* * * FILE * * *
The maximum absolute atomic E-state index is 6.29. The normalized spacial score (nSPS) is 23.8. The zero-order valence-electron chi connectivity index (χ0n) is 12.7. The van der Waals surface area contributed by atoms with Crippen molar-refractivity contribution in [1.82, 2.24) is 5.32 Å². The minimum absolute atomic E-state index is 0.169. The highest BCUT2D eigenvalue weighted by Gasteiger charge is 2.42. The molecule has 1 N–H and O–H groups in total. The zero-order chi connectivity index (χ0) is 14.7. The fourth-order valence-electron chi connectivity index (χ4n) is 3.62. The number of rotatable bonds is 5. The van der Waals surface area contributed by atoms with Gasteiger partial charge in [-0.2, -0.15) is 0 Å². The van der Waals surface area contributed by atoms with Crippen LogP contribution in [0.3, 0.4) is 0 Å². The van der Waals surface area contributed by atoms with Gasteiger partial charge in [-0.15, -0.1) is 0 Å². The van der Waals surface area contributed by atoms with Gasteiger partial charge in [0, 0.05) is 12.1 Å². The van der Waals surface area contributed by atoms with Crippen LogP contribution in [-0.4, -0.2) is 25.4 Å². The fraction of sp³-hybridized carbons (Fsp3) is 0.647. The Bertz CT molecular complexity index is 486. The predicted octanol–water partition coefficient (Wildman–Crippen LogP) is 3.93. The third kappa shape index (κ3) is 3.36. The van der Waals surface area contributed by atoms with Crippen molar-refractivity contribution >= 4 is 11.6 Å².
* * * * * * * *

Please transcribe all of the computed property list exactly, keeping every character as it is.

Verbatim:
The maximum absolute atomic E-state index is 6.29. The normalized spacial score (nSPS) is 23.8. The zero-order valence-electron chi connectivity index (χ0n) is 12.7. The van der Waals surface area contributed by atoms with Crippen molar-refractivity contribution in [1.82, 2.24) is 5.32 Å². The minimum absolute atomic E-state index is 0.169. The highest BCUT2D eigenvalue weighted by Gasteiger charge is 2.42. The molecule has 1 N–H and O–H groups in total. The zero-order chi connectivity index (χ0) is 14.7. The fourth-order valence-electron chi connectivity index (χ4n) is 3.62. The number of rotatable bonds is 5. The van der Waals surface area contributed by atoms with Gasteiger partial charge in [-0.2, -0.15) is 0 Å². The van der Waals surface area contributed by atoms with Crippen LogP contribution in [0.3, 0.4) is 0 Å². The van der Waals surface area contributed by atoms with Gasteiger partial charge in [-0.15, -0.1) is 0 Å². The van der Waals surface area contributed by atoms with Gasteiger partial charge in [0, 0.05) is 12.1 Å². The van der Waals surface area contributed by atoms with Crippen LogP contribution in [-0.4, -0.2) is 25.4 Å². The fraction of sp³-hybridized carbons (Fsp3) is 0.647. The Bertz CT molecular complexity index is 486. The predicted octanol–water partition coefficient (Wildman–Crippen LogP) is 3.93. The third kappa shape index (κ3) is 3.36. The van der Waals surface area contributed by atoms with Crippen molar-refractivity contribution >= 4 is 11.6 Å².